B Cell-Derived IL-15 Enhances CD8 T Cell Cytotoxicity and is Increased in MS
Researchers at the Centre Hospitalier de l'Universite de Montreal, Hopital Notre-Dame in Montreal investigated the involvement of interleukin-15, a cytokine, on CD8 T cells or 'killer T cells' as it relates to the mechanism of MS. [Raphael Schneider, Alma Nazlie Mohebiany, Igal Ifergan, Diane Beauseigle, Pierre Duquette, Alexandre Prat, and Nathalie Arbour. The Journal of Immunology, 2011, 187: 000–000.]
IL-15 is a type of protein secreted by white blood cells following an infection. Its function is to regulate T and natural killer cell activation and reproduction. The sources and involvement of cytokines such as interleukin-15 (IL-15) in activating the CD8 T cells (killer T cells) in MS is still unresolved.
To investigate the role of IL-15 in enhancing the activation of killer T cells in the context of MS, a research team from the Centre Hospitalier de l'Universite de Montreal lead by Drs. Raphael Schneider and Nathalie Arbour, analyzed the presence of IL-15 in the blood of people with MS and the impact IL-15 had on killer T cell function and migration. Analysis showed a significantly greater proportion of B cells and monocytes (white blood cells) from people with MS expressing IL-15 relative to the non-MS control group. The research team established that activation of B cells from the non-MS study group increased their IL-15 levels, reaching those of people with MS.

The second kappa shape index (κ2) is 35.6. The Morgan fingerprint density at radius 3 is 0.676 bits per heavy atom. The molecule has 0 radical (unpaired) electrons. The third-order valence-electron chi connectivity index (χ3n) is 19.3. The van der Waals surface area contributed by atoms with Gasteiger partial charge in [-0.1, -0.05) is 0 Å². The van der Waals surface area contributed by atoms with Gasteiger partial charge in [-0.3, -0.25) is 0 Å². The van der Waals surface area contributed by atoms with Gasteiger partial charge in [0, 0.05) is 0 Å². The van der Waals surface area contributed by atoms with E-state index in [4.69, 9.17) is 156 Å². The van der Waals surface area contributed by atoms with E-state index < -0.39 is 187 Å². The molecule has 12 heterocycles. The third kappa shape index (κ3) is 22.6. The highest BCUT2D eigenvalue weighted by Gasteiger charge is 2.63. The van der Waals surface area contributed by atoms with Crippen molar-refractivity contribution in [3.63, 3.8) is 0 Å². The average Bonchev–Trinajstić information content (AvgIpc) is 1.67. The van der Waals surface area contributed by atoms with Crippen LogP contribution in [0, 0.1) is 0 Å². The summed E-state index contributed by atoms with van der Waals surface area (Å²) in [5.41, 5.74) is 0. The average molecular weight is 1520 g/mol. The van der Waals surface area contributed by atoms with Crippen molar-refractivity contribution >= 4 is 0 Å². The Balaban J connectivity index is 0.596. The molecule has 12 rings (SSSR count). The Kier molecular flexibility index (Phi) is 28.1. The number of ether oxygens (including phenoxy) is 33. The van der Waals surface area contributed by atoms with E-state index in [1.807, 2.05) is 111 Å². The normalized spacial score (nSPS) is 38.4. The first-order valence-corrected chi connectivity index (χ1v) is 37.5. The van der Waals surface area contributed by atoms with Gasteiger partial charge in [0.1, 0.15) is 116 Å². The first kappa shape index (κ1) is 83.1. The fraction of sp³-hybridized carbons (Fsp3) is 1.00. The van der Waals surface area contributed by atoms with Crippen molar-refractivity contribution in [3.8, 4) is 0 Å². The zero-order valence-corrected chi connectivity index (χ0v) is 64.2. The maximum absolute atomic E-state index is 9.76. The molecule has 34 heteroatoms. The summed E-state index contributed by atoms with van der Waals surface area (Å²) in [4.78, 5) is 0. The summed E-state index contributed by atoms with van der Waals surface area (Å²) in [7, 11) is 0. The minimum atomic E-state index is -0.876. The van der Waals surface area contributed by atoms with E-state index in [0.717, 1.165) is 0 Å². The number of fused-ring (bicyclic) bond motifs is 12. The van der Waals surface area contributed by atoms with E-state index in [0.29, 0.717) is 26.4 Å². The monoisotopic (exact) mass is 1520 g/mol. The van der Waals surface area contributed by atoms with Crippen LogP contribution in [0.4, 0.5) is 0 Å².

Drs. Schneider and Arbour also demonstrated an enhanced ability of killer T cells to cause toxic effects or death to cells in the central nervous system of people with MS upon stimulation with IL-15. They also found that exposure of killer T cells to IL-15 enhanced their ability to kill glial cells (cells found in the central nervous system) as well as migrate across the blood–brain barrier. These findings suggest a potential avenue of therapeutic strategies aimed to reduce sources of IL-15 in MS.
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